Just about everyone going through massage school learns about the various categories of massage strokes on the first day of class. Effleurage – the gliding stroke; petrissage – the kneading stroke; and tapotement – the percussion stroke.
And, while most students enjoy watching the instructor demonstrate tapotement, they often become apprehensive trying to do it themselves. They are afraid of not getting the rhythm right, or of hurting the client, or of over-stimulating a client after a relaxing hour of slow gliding strokes. The key to proper tapotement is in “letting go” – getting out of your head about what you are doing and just letting your hands do the work.
What Is Tapotement?
The word tapotement originates in the French verb “tapoter,” meaning to tap or pat. It is often interchanged with the word percussion, which seems to be more understood by the English speaking community.
What all the tapotement movements generally have in common is a rapid, rhythmic movement by the hands, originating from a relaxed wrist, which strikes the body briskly and alternately, usually at a rate between 4 to 10 strikes per second. The differences comes from what part of the massage therapist’s hand is used, as well as the depth of pressure applied.
At the end of a relaxing massage session, the stimulation provided by tapotement brings the client back to a more grounded consciousness and, if done well, does not agitate the body to a point of stress or nervousness.
Categories of Tapotement
- Hacking – This is perhaps the most familiar form of tapotement, often seen in films, especially in sports warm-up scenes. The therapist’s hands are held outstretched with palms facing each other. Wrists are kept loose. Both hands alternately strike the client’s body, with wrists having a slight rotation as hands rise and fall in rapid succession. Only the ulnar border of hand, and to some extent the tips of the three medial fingers, touch the body. The fingers and hands should remain relaxed at all times.
- Pounding/Pummeling – The main difference between hacking and pounding or pummeling is that the therapist’s hands are held in a soft fist with the little finger portion of the hand making contact with the clients body.
- Cupping – In cupping, the therapist forms the palmar aspect of his or her hand into a cup-like shape, by slightly flexing the fingers. These “cups” are then struck against the client’s body. The palm of the hand does not touch the body. Only the outer edges that form the rim of the cup come in contact with the client. There is often a distinctive “clop, clop” sound that results when performed correctly.
- Tapping – Tapping is the lightest and most gentle of all the percussive movements and is often performed at a slower rate than the others. The therapist’s hands are loose and relaxed. Only the tips of the fingers are used to gently tap the area. This movement can be used on the more delicate areas of the body such as the head and face.
- Plucking – In plucking, the client’s skin is gently picked up by the thumb and fingers of each hand in a kind of light pinching or pecking motion. The tissue is picked up and released in rapid, alternating movement, using both hands.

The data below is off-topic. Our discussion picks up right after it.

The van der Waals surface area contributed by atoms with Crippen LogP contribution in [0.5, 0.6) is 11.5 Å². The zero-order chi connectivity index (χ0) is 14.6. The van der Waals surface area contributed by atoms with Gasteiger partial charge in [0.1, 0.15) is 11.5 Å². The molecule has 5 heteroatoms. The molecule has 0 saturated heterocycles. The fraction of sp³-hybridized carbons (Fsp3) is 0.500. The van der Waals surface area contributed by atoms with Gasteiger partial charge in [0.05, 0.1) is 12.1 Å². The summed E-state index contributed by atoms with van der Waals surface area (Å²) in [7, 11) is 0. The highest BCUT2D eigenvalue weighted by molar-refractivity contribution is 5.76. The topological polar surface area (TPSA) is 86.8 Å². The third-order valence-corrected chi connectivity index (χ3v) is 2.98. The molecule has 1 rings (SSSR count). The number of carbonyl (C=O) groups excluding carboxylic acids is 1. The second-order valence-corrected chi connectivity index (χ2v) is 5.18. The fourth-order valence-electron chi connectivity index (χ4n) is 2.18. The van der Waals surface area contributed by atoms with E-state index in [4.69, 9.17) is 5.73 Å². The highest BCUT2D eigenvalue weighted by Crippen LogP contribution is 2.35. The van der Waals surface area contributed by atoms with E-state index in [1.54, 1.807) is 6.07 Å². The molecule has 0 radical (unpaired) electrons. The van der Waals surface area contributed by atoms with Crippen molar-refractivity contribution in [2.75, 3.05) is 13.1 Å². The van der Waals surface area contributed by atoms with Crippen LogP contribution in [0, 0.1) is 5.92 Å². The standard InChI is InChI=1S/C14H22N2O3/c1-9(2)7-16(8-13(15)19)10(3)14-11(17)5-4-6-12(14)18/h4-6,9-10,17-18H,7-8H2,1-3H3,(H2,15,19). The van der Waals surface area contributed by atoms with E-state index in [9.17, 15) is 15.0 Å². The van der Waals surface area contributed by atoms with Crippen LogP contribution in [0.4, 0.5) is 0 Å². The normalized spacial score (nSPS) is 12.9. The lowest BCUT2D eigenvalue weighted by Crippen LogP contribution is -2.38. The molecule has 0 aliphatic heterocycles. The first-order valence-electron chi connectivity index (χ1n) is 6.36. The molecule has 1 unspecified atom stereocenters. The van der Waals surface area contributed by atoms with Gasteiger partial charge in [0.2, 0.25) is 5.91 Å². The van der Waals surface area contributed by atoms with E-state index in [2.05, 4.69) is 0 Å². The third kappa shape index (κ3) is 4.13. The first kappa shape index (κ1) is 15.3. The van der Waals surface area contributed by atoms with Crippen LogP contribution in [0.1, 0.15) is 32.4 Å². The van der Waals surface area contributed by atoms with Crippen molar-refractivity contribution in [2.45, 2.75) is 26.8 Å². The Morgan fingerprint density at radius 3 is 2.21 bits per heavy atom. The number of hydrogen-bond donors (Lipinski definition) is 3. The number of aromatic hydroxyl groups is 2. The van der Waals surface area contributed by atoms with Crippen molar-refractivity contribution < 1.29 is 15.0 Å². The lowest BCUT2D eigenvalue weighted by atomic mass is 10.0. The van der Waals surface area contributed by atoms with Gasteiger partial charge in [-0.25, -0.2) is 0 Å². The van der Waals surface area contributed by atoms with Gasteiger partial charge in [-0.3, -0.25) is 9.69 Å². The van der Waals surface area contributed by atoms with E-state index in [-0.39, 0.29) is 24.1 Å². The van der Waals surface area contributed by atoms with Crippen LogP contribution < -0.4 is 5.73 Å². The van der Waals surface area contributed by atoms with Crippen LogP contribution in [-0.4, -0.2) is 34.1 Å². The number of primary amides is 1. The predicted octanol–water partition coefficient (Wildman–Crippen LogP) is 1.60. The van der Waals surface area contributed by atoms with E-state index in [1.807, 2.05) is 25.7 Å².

Four Benefits of Tapotement
- Tapotement has a hyperemic effect. That is, it increases local blood circulation, which, in turn, helps to warm and soften the underlying tissue. The skin will feel warm to the touch and appear flushed. It is often used to help warm-up an athlete prior to an event.
- With this technique, nerve endings are stimulated, which produce tiny muscular contractions, resulting in an overall increase in muscle tone. This is thought to happen because of the stroke pressure being registered by the muscle’s mechanoreceptors in the fascia and Golgi tendon organ. A reflex action follows, resulting in the contraction of both voluntary and involuntary muscles.
- Cupping, specifically, can be used over the upper and middle back to loosen mucous in the lungs, and has been helpful with those suffering from cystic fibrosis. Any client appearing to have respiratory problems should be cleared first by his or her physician to make sure massage is appropriate for his or her condition.
- When used in combination with other massage techniques, tapotement helps to reduce fatty deposits and tone flabby muscle areas.
Contraindications and Precautions
Tapotement should only be used on the fleshy portions of the body – never on bony areas. For example, it maybe used on the posterior portions of the leg, such as on the gastrocnemius and soleus muscles, but never along the anterior tibia.
Additionally, it should not be used on:
- the spine, the head, the neck or back of the knee
- inflamed, strained or abnormally contracted tissue
- any area of hypersensitivity
- varicose veins
- directly over kidneys
- paralyzed, flaccid or otherwise compromised muscle tissue
- suspected or diagnosed fractures
The massage therapist’s movement during tapotement comes from relaxed hands and wrists, never from the shoulder or elbow. If your body mechanics are not correct you will be quickly exhausted. Tapotement is a stroke that should be used only for short periods of time, as prolonged use will result in muscle fatigue and become counterproductive.
Done correctly tapotement should have a stimulating effect, though some clients actually find it relaxing.
The best tapotement comes when you are not thinking about it. Let it just flow. Trying to concentrate on getting it correct will result in an uneven rhythm and a massage session that feels a bit disjointed to the client. If you have been reluctant to include tapotement in your sessions, try practicing with another massage therapist, or recruit a friend or relative to be a test subject. Perfecting your tapotement can add not only increased health benefits to your client, but also provides a stimulating closing to your routine that enables them to return to their day relaxed and refreshed.